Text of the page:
Contact Us

Ireland’s largest pilgrimage to Lourdes leaves Dublin aboard seven aircraft

By Cian Molloy - 08 September, 2018

Airport goodbyes from Lourdes pilgrims Ciara Rogers and Chrissie Dardis and volunteer helper Michelle Stedman (Pic: John Mc Elroy).

Two thousand pilgrims left Dublin Airport on Friday as Ireland’s largest pilgrimage to Lourdes travelled to the shrine in southern France where Our Lady appeared to St Bernadette 160 years ago.

The Dublin pilgrims, aboard seven aircraft, include 177 sick people, many with complex medical needs, 45 nurses and eight doctors volunteering their time, and some 300 young people assisting them.

Additionally, there are pilgrims from 20 parishes. This year for the first time there are teenage volunteers – 133 of them from 25 different secondary schools.

The leader of the pilgrimage, Archbishop Diarmuid Martin, said he was delighted with the support the pilgrimage receives each year. He said: “We recognise the idealism of our young people who learn in Lourdes the rewards of caring. It is not easy for young people today to grow in faith and generosity. We pray for them as they grow their human and spiritual renewal in a complex world.”

Extraordinary planning and selfless dedication went into ensuring the safety and comfort of the sick during the pilgrimage, said its director, Fr Martin Noone. He added: “We are particularly blessed to be travelling to Lourdes this moment, as the diocese and all of Ireland are coming out of those memorable days of the World Meeting of Families and the short but very significant visit by Pope Francis.”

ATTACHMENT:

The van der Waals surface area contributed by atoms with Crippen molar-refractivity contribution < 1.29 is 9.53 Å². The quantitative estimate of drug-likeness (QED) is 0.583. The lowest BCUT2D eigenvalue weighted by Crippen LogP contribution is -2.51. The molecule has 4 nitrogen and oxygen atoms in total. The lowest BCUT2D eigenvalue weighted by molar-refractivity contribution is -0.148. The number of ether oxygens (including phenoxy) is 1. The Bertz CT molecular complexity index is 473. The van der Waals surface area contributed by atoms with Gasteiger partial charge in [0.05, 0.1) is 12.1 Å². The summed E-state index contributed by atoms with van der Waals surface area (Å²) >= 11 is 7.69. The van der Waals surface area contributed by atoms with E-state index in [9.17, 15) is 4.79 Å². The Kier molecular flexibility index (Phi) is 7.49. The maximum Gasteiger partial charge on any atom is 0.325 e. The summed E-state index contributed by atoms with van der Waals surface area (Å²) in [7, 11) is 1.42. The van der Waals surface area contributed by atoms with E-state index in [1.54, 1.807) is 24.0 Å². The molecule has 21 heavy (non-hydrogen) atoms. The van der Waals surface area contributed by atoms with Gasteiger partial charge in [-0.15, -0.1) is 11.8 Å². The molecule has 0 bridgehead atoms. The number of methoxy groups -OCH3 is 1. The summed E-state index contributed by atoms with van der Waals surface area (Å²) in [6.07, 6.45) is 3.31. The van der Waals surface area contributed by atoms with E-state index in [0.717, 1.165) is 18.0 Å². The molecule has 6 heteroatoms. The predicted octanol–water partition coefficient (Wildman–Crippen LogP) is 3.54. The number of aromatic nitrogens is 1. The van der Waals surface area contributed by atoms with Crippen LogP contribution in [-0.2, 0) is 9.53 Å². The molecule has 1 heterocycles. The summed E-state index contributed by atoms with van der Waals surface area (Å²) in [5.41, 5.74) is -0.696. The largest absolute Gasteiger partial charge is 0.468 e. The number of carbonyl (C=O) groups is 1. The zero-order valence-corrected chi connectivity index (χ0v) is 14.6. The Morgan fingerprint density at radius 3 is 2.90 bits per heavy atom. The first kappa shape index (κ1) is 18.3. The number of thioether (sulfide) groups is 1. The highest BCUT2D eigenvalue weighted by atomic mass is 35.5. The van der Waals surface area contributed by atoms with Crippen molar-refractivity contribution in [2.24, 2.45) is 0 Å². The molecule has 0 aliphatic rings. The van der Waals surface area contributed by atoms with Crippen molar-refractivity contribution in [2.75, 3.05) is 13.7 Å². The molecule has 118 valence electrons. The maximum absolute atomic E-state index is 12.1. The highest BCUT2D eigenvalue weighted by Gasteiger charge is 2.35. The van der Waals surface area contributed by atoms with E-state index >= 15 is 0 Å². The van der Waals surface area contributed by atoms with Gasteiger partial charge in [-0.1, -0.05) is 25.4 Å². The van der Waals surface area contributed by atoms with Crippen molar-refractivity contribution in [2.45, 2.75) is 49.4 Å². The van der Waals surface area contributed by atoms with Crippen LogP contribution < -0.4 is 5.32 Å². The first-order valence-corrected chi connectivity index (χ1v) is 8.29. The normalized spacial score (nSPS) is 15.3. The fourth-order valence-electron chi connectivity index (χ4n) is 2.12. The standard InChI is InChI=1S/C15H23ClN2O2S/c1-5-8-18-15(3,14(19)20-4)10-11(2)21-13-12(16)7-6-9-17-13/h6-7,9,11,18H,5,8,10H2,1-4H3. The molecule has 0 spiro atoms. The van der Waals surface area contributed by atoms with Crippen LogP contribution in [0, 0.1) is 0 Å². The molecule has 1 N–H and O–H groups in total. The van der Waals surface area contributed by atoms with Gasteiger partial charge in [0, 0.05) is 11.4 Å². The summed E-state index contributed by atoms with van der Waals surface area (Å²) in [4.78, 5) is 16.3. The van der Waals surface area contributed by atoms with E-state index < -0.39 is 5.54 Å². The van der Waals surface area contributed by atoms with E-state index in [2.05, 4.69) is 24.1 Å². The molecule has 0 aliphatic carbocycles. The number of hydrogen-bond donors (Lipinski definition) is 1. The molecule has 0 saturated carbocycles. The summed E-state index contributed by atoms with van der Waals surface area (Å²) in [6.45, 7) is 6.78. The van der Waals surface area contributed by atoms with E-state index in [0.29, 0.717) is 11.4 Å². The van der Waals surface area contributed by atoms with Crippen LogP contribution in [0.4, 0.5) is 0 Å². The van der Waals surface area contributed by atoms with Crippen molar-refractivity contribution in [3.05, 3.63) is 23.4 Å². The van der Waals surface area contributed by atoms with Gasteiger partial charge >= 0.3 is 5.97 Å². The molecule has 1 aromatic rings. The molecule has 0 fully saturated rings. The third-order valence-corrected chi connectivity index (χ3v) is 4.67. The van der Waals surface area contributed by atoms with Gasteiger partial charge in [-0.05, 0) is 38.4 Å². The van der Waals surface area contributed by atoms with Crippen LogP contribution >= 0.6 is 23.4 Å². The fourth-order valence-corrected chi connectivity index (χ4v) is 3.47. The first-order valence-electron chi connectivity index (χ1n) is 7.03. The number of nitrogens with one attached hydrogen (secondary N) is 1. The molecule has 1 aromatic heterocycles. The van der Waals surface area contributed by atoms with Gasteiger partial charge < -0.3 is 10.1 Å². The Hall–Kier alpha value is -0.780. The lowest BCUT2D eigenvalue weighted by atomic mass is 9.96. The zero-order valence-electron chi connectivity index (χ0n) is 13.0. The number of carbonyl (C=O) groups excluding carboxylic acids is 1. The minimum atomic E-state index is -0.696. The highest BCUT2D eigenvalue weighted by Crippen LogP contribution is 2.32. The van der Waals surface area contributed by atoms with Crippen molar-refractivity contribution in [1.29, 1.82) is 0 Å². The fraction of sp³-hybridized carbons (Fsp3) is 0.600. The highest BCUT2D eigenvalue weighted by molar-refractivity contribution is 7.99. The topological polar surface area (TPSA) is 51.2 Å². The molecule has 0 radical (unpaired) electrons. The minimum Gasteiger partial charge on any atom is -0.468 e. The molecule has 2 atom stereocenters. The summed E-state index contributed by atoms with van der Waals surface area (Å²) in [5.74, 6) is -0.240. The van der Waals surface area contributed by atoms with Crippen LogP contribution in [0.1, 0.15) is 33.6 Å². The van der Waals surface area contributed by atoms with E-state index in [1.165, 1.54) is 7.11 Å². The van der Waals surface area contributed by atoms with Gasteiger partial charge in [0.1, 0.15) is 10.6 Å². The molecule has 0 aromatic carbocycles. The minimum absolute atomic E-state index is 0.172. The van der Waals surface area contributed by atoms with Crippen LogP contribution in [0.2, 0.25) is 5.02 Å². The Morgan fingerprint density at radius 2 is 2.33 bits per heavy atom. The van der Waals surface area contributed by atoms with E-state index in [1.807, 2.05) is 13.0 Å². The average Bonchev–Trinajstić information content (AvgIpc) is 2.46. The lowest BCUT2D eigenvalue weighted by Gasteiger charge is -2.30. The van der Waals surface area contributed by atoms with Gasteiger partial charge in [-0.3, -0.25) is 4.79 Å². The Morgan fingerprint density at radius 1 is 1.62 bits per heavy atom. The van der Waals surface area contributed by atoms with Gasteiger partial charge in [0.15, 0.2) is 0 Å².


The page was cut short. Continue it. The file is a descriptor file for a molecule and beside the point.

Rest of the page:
The chief medical officer for the pilgrimage is Dr Maeve O’Reilly and the director of nursing is Rosaleen O’Malley. There are 35 priests and four deacons looking after pilgrims’ spiritual needs. An advance party of 70 volunteers travelled ahead of the main group to Lourdes to ensure that all necessary arrangements were in place for those making the journey.

This year the pastoral theme for the pilgrimage is “Do whatever He tells you”, which comes from the account in St John’s Gospel of the wedding feast at Cana.

Leaving on a jet plane: Lourdes pilgrims Mairead Philbin and Imelda Harding with volunteer helper James Gibney from Blackrock College. (Pic: John McElroy).

“Lourdes is a special place where we learn so much from the sick, and our young people learn so much about life through the work with the sick,” said the pilgrimage’s spiritual director, Fr John Gilligan. “It is one of the reasons they come back year after year. Every aspect of our pilgrimage is prayer-filled. We ask ourselves: what choices are available to me? What path should I follow in my life and working environment, in my Church and in the world in which I live?”

The Dublin diocesan pilgrimage to Lourdes dates back to 1902, when Fr William Ring, OMI, organised a pilgrimage from Inchicore to Lourdes and then to Rome. It was the start of a remarkable and lasting devotion. The first official Dublin diocesan pilgrimage to Lourdes was initiated by Archbishop John Charles McQuaid and it travelled by boat and train to Lourdes in August 1949. Subsequently, the French authorities agreed to build Tarbes-Lourdes Airport because Aer Lingus was able to guarantee a steady stream of pilgrimage flights from Ireland.

Follow us on Twitter @catholicireland

Tags: , , , , , , , , , , ,